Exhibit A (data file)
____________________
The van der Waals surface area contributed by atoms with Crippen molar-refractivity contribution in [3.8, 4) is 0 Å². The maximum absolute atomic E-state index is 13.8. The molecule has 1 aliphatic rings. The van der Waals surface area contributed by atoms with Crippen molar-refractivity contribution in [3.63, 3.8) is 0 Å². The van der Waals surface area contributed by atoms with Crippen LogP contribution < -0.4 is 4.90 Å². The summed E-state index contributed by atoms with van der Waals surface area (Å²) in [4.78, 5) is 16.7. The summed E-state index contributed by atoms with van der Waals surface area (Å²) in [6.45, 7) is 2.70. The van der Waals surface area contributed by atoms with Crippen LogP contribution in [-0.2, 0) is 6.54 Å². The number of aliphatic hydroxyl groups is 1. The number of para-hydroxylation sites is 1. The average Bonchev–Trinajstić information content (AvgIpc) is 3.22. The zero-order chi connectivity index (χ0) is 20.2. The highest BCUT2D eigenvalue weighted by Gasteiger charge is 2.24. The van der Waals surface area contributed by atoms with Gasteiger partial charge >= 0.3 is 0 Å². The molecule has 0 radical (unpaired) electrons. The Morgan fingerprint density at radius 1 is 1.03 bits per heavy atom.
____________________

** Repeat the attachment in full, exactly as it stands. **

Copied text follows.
The van der Waals surface area contributed by atoms with Crippen molar-refractivity contribution in [3.8, 4) is 0 Å². The maximum absolute atomic E-state index is 13.8. The molecule has 1 aliphatic rings. The van der Waals surface area contributed by atoms with Crippen molar-refractivity contribution in [3.63, 3.8) is 0 Å². The van der Waals surface area contributed by atoms with Crippen LogP contribution < -0.4 is 4.90 Å². The summed E-state index contributed by atoms with van der Waals surface area (Å²) in [4.78, 5) is 16.7. The summed E-state index contributed by atoms with van der Waals surface area (Å²) in [6.45, 7) is 2.70. The van der Waals surface area contributed by atoms with Crippen LogP contribution in [-0.2, 0) is 6.54 Å². The number of aliphatic hydroxyl groups is 1. The number of para-hydroxylation sites is 1. The average Bonchev–Trinajstić information content (AvgIpc) is 3.22. The zero-order chi connectivity index (χ0) is 20.2. The highest BCUT2D eigenvalue weighted by Gasteiger charge is 2.24. The van der Waals surface area contributed by atoms with Gasteiger partial charge >= 0.3 is 0 Å². The molecule has 0 radical (unpaired) electrons. The Morgan fingerprint density at radius 1 is 1.03 bits per heavy atom.